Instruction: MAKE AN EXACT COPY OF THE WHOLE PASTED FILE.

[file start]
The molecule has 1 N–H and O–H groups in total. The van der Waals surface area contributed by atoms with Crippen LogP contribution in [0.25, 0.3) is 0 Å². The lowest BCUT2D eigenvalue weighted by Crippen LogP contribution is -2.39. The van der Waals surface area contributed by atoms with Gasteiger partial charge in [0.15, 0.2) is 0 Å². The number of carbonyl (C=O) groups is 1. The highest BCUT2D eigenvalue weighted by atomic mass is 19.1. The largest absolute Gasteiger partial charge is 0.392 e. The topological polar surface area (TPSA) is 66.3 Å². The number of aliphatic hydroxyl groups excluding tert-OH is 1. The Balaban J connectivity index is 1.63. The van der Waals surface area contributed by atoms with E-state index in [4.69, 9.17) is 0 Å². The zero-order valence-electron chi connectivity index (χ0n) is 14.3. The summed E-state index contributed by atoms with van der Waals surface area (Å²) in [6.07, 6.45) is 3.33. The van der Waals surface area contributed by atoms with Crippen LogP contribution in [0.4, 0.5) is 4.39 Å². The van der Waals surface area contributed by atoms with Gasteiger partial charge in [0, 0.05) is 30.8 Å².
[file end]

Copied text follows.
The molecule has 1 N–H and O–H groups in total. The van der Waals surface area contributed by atoms with Crippen LogP contribution in [0.25, 0.3) is 0 Å². The lowest BCUT2D eigenvalue weighted by Crippen LogP contribution is -2.39. The van der Waals surface area contributed by atoms with Gasteiger partial charge in [0.15, 0.2) is 0 Å². The number of carbonyl (C=O) groups is 1. The highest BCUT2D eigenvalue weighted by atomic mass is 19.1. The largest absolute Gasteiger partial charge is 0.392 e. The topological polar surface area (TPSA) is 66.3 Å². The number of aliphatic hydroxyl groups excluding tert-OH is 1. The Balaban J connectivity index is 1.63. The van der Waals surface area contributed by atoms with E-state index in [4.69, 9.17) is 0 Å². The zero-order valence-electron chi connectivity index (χ0n) is 14.3. The summed E-state index contributed by atoms with van der Waals surface area (Å²) in [6.07, 6.45) is 3.33. The van der Waals surface area contributed by atoms with Crippen LogP contribution in [0.4, 0.5) is 4.39 Å². The van der Waals surface area contributed by atoms with Gasteiger partial charge in [0, 0.05) is 30.8 Å².